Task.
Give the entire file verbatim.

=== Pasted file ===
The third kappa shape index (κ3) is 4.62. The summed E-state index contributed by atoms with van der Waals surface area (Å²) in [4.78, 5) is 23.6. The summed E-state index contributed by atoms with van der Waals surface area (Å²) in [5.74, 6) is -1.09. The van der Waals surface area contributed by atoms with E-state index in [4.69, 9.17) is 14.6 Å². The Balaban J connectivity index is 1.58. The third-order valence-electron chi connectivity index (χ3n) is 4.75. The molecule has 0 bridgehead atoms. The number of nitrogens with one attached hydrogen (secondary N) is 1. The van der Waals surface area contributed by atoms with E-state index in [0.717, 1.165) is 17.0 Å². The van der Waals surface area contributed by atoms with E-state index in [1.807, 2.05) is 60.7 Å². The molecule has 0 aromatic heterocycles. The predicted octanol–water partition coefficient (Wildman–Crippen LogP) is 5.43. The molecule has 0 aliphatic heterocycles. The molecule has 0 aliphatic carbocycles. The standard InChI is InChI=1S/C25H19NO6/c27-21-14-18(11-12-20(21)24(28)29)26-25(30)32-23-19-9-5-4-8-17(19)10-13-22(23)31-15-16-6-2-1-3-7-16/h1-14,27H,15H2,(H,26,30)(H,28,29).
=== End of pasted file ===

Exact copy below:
The third kappa shape index (κ3) is 4.62. The summed E-state index contributed by atoms with van der Waals surface area (Å²) in [4.78, 5) is 23.6. The summed E-state index contributed by atoms with van der Waals surface area (Å²) in [5.74, 6) is -1.09. The van der Waals surface area contributed by atoms with E-state index in [4.69, 9.17) is 14.6 Å². The Balaban J connectivity index is 1.58. The third-order valence-electron chi connectivity index (χ3n) is 4.75. The molecule has 0 bridgehead atoms. The number of nitrogens with one attached hydrogen (secondary N) is 1. The van der Waals surface area contributed by atoms with E-state index in [0.717, 1.165) is 17.0 Å². The van der Waals surface area contributed by atoms with E-state index in [1.807, 2.05) is 60.7 Å². The molecule has 0 aromatic heterocycles. The predicted octanol–water partition coefficient (Wildman–Crippen LogP) is 5.43. The molecule has 0 aliphatic heterocycles. The molecule has 0 aliphatic carbocycles. The standard InChI is InChI=1S/C25H19NO6/c27-21-14-18(11-12-20(21)24(28)29)26-25(30)32-23-19-9-5-4-8-17(19)10-13-22(23)31-15-16-6-2-1-3-7-16/h1-14,27H,15H2,(H,26,30)(H,28,29).